Oscar Wylee fined $3.5 million for breaches of Australian Consumer Law

Eyewear retailer admits its core brand claims of donating a pair of glasses for every pair sold found to be false and misleading

Oscar Wylee has been fined $3.5 million after being found guilty of misleading and deceptive conduct and making false marketing representations around its charitable donations and affiliation strategy.

In the Federal Court today, the eyewear retailer was ordered to pay $3.5 million in penalties for breaches of Australian Consumer Law. These relate to false marketing claims that for every pair of glasses a consumer purchased, the company donated a pair of glasses to someone in need.

Instead, the company was found to have donated just 3181 pairs of frames to charity without lenses between 2014 and 2018, against sales of 328,010 pairs of glasses.

The action against Oscar Wylee was launched by the Australian Competition and Consumer Commission (ACCC) in December, and goes right to the heart of the retailer’s brand statement and mission. At the time, the company told CMO via a statement it “utterly rejected the claims” and would vigorously defend its position.

However, through Federal Court proceedings, Oscar Wylee admitted it made the false statements across its social media, website, promotional merchandise and marketing communications. The company also admitted to making false or misleading representations to consumers between January 2014 and December 2018 that it was closely affiliated with the charitable organisation, Rose Charities.

Despite claims it had partnered with Rose Charities on building sustainable eye care programs in Cambodia and was funding students to become eye surgeons, Oscar Wylee’s association was found to have consisted of a single donation of $2000 and 100 frames in 2014. No further donations or support were provided to Rose Charities, despite Oscar Wylee continuing to claim an affiliation until late 2018.

ACCC deputy chair, Delia Rickard, said the claims Oscar Wylee made around charitable work and donations had given it an unfair advantage in the market.

“Oscar Wylee promoted its charitable activities as a core reason why consumers should buy Oscar Wylee glasses, but its claims were false and made in circumstances where consumers could not easily verify their claims for themselves,” she said.

Oscar Wylee’s behaviour risks diminishing consumer confidence to support other businesses that genuinely engage in philanthropic activities, Rickard continued.

“The misleading conduct also portrayed Oscar Wylee as a socially conscious company that made significant donations of glasses to people in need, which, because this was not true, unfairly differentiated it from other brands in market. At the same time, Oscar Wylee deprived disadvantaged people in need of the benefits it promised in its advertising.”

In her judgment, Justice Katzmann said Oscar Wylee stood to profit from inducing consumers to purchase its products - and still does. She also judged the group's senior management was directly involved in the conduct throughout the referenced period.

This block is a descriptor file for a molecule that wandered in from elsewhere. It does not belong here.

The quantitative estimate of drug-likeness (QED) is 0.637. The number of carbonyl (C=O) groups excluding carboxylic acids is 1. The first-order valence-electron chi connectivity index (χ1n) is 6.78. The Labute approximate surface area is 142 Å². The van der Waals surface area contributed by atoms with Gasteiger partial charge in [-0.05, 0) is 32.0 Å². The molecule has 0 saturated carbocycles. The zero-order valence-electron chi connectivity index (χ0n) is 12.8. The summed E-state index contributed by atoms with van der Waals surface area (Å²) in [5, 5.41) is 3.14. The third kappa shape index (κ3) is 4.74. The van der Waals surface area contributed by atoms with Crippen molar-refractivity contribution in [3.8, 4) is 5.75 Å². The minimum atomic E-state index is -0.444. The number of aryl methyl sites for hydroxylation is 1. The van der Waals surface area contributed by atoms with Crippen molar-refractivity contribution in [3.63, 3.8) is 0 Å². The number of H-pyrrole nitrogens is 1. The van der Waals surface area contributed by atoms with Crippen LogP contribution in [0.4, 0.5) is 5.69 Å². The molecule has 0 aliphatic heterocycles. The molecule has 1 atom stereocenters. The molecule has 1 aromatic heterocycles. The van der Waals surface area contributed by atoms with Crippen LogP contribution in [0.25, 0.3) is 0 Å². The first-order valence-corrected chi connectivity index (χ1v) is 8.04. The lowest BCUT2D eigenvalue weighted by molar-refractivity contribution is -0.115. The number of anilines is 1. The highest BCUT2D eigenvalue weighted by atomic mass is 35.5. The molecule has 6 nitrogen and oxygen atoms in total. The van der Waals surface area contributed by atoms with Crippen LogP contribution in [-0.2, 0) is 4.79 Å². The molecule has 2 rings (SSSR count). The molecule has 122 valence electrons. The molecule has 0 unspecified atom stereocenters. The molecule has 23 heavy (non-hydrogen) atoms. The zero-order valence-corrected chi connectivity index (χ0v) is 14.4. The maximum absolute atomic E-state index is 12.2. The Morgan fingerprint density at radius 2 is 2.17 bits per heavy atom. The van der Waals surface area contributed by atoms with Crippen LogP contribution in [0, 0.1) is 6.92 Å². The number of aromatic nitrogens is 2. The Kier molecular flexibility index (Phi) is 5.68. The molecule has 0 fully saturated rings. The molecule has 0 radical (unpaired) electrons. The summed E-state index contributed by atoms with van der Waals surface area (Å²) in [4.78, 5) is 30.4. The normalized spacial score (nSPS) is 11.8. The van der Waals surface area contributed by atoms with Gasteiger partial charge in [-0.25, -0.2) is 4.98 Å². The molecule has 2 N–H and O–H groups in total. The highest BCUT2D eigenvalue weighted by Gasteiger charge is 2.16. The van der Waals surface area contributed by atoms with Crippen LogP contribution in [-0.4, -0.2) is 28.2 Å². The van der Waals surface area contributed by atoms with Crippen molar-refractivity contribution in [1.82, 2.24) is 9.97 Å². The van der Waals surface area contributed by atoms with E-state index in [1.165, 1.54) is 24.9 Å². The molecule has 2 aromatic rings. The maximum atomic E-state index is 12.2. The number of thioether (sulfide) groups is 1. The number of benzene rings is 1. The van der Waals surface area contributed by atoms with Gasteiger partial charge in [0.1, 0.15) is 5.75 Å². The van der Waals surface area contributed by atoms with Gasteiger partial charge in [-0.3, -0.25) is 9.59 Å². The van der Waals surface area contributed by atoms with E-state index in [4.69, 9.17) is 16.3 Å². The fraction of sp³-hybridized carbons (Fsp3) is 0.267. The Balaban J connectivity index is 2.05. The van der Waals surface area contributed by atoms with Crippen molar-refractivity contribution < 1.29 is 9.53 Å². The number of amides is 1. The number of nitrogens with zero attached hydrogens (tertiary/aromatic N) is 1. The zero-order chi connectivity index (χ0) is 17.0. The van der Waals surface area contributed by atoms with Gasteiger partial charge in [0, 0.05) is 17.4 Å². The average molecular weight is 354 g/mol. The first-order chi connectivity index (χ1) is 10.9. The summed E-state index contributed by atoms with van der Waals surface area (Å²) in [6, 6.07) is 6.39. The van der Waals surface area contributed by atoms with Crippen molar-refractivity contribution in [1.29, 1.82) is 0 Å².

“It built its reputation by engaging in the contravening conduct, appealing to socially-conscious consumers who wanted to support charitable causes through their purchasing behaviour. Its conduct was a betrayal of that promise,” the Justice stated. "I was, and remain, troubled, however, by the fact that Oscar Wylee chose not to put on any evidence to explain its behaviour, let alone apologise or identify any measures it may have implemented to guard against a repetition of the contravening conduct.

"Nevertheless, it was agreed Oscar Wylee has now established a compliance program and that the offending representations have been removed from all its media. Moreover, the steps it has taken in mitigation perhaps amount to a more eloquent expression of remorse than a statement to the Court."

Alongside the financial penalty, the company has been ordered to publish information online explaining its breaches of Australian Consumer Law, and pay a $30,000 contribution to the ACCC’s costs. Oscar Wylee admitted liability and made joint submissions consenting to the orders sought.

In its own statement, Oscar Wylee acknowledged the findings and said the orders were made after the Federal Court approved a settlement between the ACCC and the retailer. The company said it “sincerely regrets” its contraventions of consumer law.  

“Oscar Wylee has taken corrective action in response to the court action and in line with our ongoing commitment to corporate social responsibility,” the company stated. “We have also adopted a strict Trade Practices Compliance Policy, directed to the protection of consumers, and appointed a compliance officer responsible for its implementation.”

In its statement, Oscar Wylee noted it had since donated a total of 336,585 pairs of glasses frames and made cash donations totalling $80,000 to charities supporting eyecare for the disadvantaged. More than 333,000 of these donations were made between January and December 2019, after the period referenced in the ACCC court proceedings.

In her judgment, Justice Katzmann noted these larger donations came in the same year media outlet, Insight Magazine, reached out to the company on at least three occasions raising queries about the retailer’s charitable donations and affiliates on 16 January, 31 January and 8 February 2019. These led to three articles published by Insight Magazine questioning Oscar Wylee’s philanthropic claims.

Oscar Wylee began operations in 2012 and by 2020 had opened 60 stores.

Follow CMO on Twitter: @CMOAustralia, take part in the CMO conversation on LinkedIn: CMO ANZ, follow our regular updates via CMO Australia's Linkedin company page, or join us on Facebook: https://www.facebook.com/CMOAustralia.

 

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